The Mist

Good review on Open Left of the movie The Mist. Saw it yesterday and found it a compelling and creepy blend of John Carpenter's Thing and Arthur Miller's Crucible.

To those who love the Stephen King novella on which the movie is based, yes, Mrs. Carmody still gets hit in the chest with a can of peas but she has taken on special significance as a character in the Bush era. One critic of the movie says "What scares me? Cancer. Osama bin Laden. Teenagers. But not a giant land octopus." Well, what scares me is a fundamentalist Christian in the White House appointing zombie end-timers to scores of government posts. The movie presents a twin abyss: the Lovecraftian horror of unexplained, utterly malevolent forces and the dark human tendency to listen to people with voices in their heads when things get frightening.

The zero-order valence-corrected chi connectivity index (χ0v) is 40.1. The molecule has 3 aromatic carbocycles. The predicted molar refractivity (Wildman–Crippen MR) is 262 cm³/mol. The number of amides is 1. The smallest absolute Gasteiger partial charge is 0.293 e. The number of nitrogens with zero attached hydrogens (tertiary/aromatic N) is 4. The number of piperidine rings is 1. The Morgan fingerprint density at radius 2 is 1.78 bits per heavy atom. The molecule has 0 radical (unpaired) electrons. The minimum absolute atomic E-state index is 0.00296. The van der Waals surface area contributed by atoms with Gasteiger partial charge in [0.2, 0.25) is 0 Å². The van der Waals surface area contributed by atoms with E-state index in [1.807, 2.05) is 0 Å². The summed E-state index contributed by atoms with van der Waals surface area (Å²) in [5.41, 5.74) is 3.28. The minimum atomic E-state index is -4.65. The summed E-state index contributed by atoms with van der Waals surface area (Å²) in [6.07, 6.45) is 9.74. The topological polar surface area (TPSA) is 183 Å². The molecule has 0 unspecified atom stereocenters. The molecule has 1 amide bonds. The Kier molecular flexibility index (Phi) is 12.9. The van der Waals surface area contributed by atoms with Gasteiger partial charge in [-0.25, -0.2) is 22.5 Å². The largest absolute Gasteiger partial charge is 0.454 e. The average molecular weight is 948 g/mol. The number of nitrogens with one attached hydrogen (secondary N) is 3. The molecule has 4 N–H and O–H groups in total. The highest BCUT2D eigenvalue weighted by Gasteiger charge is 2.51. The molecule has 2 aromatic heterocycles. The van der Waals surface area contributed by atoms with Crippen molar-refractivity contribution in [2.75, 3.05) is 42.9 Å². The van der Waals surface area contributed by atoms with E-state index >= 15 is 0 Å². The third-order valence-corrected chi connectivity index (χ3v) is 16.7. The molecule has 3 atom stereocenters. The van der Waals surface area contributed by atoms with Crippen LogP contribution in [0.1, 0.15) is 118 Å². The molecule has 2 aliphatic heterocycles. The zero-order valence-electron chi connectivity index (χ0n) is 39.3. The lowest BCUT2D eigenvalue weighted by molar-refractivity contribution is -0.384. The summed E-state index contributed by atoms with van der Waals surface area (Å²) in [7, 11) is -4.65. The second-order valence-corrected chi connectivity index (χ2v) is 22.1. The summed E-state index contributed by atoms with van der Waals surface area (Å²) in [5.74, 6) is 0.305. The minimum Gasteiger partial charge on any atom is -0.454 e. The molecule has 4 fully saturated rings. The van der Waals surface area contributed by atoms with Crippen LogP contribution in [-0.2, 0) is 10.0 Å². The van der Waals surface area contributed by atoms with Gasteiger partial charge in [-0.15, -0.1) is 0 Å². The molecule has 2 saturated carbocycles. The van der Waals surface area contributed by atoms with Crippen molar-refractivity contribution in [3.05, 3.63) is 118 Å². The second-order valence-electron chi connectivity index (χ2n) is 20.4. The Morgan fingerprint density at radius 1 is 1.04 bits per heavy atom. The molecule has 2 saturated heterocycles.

An interesting interchange occurs in the back of the alien-besieged supermarket after the land octopus and other critters have struck: a small group of characters confess to each other they have no faith in human nature, and believe that everyone else in the store will eventually succumb to the non-stop persuasions of a Christian millennialist who sees the aliens as harbingers of the apocalypse. This is increasingly plausible: millions of Americans believe they will be levitated into space when Jesus returns, and we have seen Biblical zealots (some phony, some not) reach the highest levels of government power in the last decade--Tom Delay, anyone?--with a special boost from a particularly mind-boggling mass crime.